The Lone Gunmen (series)

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Name: The Lone Gunmen
Abbreviation(s): LGM, TLG
Creator: Chris Carter, Vince Gilligan, Frank Spotnitz, John Shiban
Date(s): 2001
Medium: television, comic
Country of Origin: USA
External Links: wikipedia
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The Lone Gunmen was a short lived spin-off series of The X-Files centered around the X-Files characters Melvin Frohike, John Fitzgerald Byers and Richard Langly, who ran a conspiracy nut paper. The series had a much lighter tone than the X-Files. It's considered a part of the Carterverse since it set in the same universe as 'The X-Files.

Originally created by writers Glen Morgan & James Wong, the three men known as "Lone Gunmen" were inspired by a group of people one of the authors noticed at a geeky convention.

The trio quickly became fan favourites, since many viewers identified with the technology adept, nit picky geeks.

FOX cancelled the show after 13 episodes. They got a final send off in the X-Files season 9 episode aptly called Jump the Shark. Langly actor Dean Haglund created an comic titled "The real reason why the Lone Gunmen where cancelled". The Gunmen also made appearances in various X-Files comics.

The three actors also attended a handful of conventions.

The First Episode

The first episode aired on March 4, 2001. Synopsis: "While the Lone Gunmen are thwarted in their attempt to steal a computer chip by Yves Adele Harlow, Byers receives news of his father's death, and the trio soon find themselves unraveling a government conspiracy concerning an attempt to fly a commercial aircraft into the World Trade Center, with increased arms sales for the United States as an intended result." [1]

After the 9/11 attacks in the United States six months later, conspiracy theorists cite this episode as "proof" that it was an "inside job."

A fan in 2002 wrote:

Now, I’ll ask a question I wanted to ask all of you, but couldn’t do until enough time had passed since that horrible day (September 11). But I think enough time has passed for sensibilities not to be hurt, to be politically correct, be tasteful, etc. The question is: Do you think the first episode of “The Lone Gunmen” (an X-Files spin-off. I don’t like the X-Files that much, but this series was hilarious and entertaining) will ever air again?

Here’s why I ask this (for all those of you who haven’t seen the episode): The Lone Gunmen (The bald old man, Frohike, the skinny blond hacker and the CIA agent) stumble upon a terrorist simulation plan of the government while investigating the death of the CIA guy’s father. He later is revealed to be alive and well, and tells them that the plan will be carried out that same night by certain parties in the government. The plan?: A passenger jet is guided electronically to impact on the World Trade Center, staged to seem like a terrorist act. This being a TV show, they barely manage to avert the catastrophe. End of the episode.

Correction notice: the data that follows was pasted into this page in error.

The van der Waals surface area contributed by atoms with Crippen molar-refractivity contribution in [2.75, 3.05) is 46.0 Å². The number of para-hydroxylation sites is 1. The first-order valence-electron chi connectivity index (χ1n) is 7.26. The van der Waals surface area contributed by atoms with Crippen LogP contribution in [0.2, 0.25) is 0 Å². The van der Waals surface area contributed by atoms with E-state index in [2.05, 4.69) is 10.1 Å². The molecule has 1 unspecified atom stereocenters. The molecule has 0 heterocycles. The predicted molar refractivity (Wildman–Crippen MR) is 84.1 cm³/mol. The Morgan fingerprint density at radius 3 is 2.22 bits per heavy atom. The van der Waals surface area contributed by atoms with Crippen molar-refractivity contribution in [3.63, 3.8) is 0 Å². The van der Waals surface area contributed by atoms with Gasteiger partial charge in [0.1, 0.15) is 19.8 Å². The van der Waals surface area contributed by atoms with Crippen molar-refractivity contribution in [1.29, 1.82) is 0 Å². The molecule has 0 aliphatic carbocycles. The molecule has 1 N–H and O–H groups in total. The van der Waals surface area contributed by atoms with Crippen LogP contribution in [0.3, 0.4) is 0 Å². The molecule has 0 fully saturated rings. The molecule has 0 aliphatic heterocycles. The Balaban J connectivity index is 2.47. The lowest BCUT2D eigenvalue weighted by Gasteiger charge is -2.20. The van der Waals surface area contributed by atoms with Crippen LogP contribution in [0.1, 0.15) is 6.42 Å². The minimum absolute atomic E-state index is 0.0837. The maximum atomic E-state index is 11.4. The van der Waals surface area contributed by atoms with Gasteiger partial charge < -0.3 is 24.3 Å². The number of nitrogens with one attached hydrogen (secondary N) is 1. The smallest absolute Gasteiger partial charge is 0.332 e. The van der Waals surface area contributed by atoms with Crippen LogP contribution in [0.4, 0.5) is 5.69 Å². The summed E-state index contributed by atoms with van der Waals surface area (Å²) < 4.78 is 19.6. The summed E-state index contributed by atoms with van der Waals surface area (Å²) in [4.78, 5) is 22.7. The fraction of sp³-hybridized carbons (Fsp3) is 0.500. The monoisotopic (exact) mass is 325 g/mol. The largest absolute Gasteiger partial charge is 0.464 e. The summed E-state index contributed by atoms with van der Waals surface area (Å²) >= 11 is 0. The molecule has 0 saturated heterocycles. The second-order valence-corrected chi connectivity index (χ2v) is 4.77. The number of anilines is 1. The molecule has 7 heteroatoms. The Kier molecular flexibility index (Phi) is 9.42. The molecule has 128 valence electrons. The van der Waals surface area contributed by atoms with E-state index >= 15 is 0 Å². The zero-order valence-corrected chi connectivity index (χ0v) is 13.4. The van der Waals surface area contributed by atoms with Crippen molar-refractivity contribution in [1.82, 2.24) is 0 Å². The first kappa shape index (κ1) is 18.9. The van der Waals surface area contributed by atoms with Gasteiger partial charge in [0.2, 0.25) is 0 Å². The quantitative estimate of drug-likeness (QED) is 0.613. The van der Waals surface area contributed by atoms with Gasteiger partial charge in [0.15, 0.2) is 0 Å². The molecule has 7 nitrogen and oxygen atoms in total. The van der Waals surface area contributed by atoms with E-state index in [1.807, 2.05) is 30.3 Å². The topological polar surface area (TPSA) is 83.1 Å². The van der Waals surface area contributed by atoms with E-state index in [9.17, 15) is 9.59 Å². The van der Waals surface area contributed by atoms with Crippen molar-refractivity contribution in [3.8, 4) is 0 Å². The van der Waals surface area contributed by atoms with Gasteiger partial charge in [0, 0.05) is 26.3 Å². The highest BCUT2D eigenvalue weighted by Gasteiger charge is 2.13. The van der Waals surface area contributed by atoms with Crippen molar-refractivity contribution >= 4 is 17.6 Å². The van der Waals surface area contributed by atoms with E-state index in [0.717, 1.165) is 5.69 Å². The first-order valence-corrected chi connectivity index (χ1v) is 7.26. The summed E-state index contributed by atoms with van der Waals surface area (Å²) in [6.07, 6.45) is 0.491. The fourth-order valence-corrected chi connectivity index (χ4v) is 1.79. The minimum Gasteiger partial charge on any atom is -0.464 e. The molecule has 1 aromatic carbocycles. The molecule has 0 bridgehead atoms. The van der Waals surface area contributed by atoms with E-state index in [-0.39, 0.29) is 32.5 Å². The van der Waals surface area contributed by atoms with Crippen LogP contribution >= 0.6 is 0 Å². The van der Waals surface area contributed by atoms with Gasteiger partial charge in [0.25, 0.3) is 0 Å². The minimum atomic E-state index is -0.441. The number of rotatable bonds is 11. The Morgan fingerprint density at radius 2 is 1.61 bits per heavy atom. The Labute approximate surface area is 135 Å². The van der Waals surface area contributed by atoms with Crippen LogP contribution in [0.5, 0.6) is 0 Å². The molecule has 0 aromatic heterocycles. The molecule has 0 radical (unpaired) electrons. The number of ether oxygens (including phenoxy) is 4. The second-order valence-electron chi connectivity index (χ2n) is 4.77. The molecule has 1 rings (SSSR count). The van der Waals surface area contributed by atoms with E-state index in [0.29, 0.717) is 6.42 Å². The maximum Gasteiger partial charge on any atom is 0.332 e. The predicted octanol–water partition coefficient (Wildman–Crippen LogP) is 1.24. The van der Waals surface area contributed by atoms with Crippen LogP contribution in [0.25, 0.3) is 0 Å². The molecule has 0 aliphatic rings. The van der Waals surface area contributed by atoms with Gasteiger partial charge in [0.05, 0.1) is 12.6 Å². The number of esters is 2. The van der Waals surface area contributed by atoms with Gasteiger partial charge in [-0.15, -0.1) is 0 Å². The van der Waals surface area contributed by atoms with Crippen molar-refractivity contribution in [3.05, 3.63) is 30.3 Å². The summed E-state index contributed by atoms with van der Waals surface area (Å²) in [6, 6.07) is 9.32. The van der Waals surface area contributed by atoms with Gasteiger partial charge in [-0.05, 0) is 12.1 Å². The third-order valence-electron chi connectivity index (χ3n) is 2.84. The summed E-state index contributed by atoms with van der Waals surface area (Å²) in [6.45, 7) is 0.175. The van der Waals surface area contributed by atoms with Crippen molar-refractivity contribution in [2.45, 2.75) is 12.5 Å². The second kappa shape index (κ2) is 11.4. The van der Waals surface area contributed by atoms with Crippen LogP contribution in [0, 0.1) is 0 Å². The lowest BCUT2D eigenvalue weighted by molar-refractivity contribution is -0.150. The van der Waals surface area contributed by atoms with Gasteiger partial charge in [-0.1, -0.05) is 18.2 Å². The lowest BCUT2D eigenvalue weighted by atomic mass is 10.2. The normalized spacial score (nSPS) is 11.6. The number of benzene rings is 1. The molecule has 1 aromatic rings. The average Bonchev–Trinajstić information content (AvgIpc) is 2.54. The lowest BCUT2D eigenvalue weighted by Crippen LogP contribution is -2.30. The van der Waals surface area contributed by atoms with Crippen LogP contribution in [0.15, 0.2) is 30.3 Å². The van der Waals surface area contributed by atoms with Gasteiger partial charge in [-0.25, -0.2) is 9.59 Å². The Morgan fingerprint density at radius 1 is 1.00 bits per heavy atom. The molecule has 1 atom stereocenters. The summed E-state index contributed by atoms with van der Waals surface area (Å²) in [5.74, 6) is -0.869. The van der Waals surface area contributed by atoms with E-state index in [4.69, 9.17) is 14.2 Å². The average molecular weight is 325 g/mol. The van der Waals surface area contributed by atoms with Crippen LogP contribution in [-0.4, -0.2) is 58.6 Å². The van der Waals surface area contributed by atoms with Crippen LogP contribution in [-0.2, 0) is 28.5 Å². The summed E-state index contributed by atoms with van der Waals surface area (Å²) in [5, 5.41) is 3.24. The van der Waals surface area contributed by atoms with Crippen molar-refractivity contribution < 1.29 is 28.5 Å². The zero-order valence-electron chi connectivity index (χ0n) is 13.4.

Now, bear in mind I watched this episode about 4-3 weeks before the events of September 11. Right now some of you must be thinking: “That’s it! The terrorists got the idea from there! We gotta sue Fox and the X-Files guy for giving them the idea!” (a friend of mine said something like that. Really).

But as I wrote in an earlier issue of this column, it happens that sometimes, you think you have a totally original idea, and then someone else showcases it (Damn you, Joss Whedon! I haven’t forgot about that one!). I doubt “The Lone Gunmen” was a part of the nightly line-up of the Middle-East TV stations.

This surely brings a little concern to writers of every kind: “Should I write totally original, magalomaniacal plans in my stories like that one? What if someone decides to use them for evil purposes? “. Well, that’s totally ridiculous. There’s no such thing as a totally original idea. Something you may think is perfectly reasonable might seem as idiotic or unthinkable for another person, and viceversa. Not because you think of the perfect way to hijack a nuclear weapon and ask for a ransom (“Of one million dollars!”) it means some terrorist will do it. In fact, I think terrorist are more busy mixing dangerous chemicals for their bombs, than reading books, watching TV series and movies to find a megalomaniacal plan to put in motion.

The point is: just because of one big coincidence, you shouldn’t stop being creative. So, go ahead and make your evil overlords, treacherous wizards and greedy companies take over the world in grand fashion. And don’t worry of being an unwilling accomplice in some terrorist scheme (unless, someday, someone offers you a ton of cash to go work on a movie along with other famous artists, composers and writers. Then we’re screwed. If you don’t get this reference, read “Watchmen” by Alan Moore and Dave Gibbons). [2]

Pairings

The show's main ship pairings are Jimmy/Yves (Jimmy Bond & Yves Adele Harlow) and Byers/Suzanne.

Fanfiction Archives

Notable Fanfiction

Links

References

  1. Wikipedia
  2. Beyond the Emerald Dawn by Kal (May 3, 2002)